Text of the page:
Hu will be going onto Ashgabat, the capital of Turkmenistan, for the official opening on Tuesday of the whole pipeline, which runs from a CNPC-operated gas field there back to Xinjiang, itself a reminder of the delicate balance Beijing has to strike between its handling of its Muslim minorities and its Muslim Central Asian neighbors whose oil and gas it is extracting.

Another sign of the shifting sands in the region is that while in Turkmenistan Hu will attend a summit of Central Asian leaders. They rarely gather except at meetings organized by Russia.

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The Kazakhstan Dimension To Unrest In Urumqi

My thanks to my correspondent (as always e-mails welcome, but please also share with all via comments) who pointed out that Tuesday’s post, Uighurs, Repression, Assimilation And The Han Islanders, gave too little weight to the question of regional instability on China’s western borders and beyond. And in particular, in Kazakhstan.

Tibet, Inner Mongolia and Manchuria are buffer zones beyond which lie India, Russia and Korea and Japan respectively; and all geopolitically impassable. However, Xinjiang has become more of a gateway to Central Asia with its energy resources and trade routes to points further west. Chinese firms, including state owned enterprises, have steadily expanded their activity in Kazakhstan (see: Loan-For-Oil Deal Struck With Kazakhstan). Beijing is also improving transport links so oil can flow east and goods west.

In doing so China is moving into what has traditionally been a Russian buffer state against China. Indeed, Kazakhstan was formerly part of the Soviet Union. Moscow has been wary of this. If Chinese economic activity turns into political influence, for which read expansionism, wariness would turn to concern, or more. Uighur unrest spreading west from Urumqi to Central Asia’s other Muslim areas would offer opportunists in Moscow an excuse to reestablish Russian domination — yet one more reason for Beijing to come down hard and fast in Urumqi.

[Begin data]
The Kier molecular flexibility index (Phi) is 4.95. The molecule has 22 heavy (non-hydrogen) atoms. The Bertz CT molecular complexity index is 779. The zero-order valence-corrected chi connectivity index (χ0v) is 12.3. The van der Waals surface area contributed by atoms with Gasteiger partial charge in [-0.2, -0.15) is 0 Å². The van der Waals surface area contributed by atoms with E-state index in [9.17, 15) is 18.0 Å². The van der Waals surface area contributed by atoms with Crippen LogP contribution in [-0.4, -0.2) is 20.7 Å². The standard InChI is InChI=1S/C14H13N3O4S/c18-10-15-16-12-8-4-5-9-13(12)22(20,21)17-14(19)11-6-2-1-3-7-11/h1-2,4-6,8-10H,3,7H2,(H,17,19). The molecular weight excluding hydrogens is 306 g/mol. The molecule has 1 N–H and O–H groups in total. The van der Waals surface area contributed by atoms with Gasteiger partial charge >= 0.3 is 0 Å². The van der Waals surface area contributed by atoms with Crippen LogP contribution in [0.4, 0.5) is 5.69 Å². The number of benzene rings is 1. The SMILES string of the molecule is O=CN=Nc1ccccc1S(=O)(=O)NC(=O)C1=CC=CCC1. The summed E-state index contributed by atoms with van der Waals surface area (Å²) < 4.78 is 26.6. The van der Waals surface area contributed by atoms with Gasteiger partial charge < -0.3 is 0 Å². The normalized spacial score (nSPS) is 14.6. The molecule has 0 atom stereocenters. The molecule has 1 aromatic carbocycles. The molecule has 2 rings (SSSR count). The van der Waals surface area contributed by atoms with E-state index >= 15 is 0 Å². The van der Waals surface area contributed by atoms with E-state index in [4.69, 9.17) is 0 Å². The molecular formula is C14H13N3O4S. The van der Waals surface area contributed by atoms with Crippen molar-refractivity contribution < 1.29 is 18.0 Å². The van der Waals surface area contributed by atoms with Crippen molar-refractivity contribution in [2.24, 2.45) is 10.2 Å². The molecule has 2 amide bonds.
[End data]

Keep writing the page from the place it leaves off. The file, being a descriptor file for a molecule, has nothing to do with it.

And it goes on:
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Russia’s Medvedev Heads To Beijing, By Way Of Astana

Russia’s new president, Dmitry Medvedev, arrives Friday. Notable as it is that he is making China the destination for his first official trip abroad, the route he is taking is even more so.

He will arrive via Kazakhstan, the energy rich former Soviet republic that is both playing an increasingly pivotal role in Central Asia and looking to lessen its trade dependence on Russia by selling more to China. China, for its part, is becoming a big financier of Kazakhstan’s energy and infrastructure projects.  Medvedev will be looking to shore up Moscow’s traditional economic links with Astana.

Trade will also be a focus of the Beijing leg of the trip, with Russia wanting China to buy more than just its raw materials. A bevy of businessmen from the engineering and electronics industries will accompany Medvedev. Bilateral trade grew five-fold to $48 billion a year during President Putin’s time, reflecting the closer political relationship between the two countries who find common ground in seeking counterweights to the U.S.’s global power.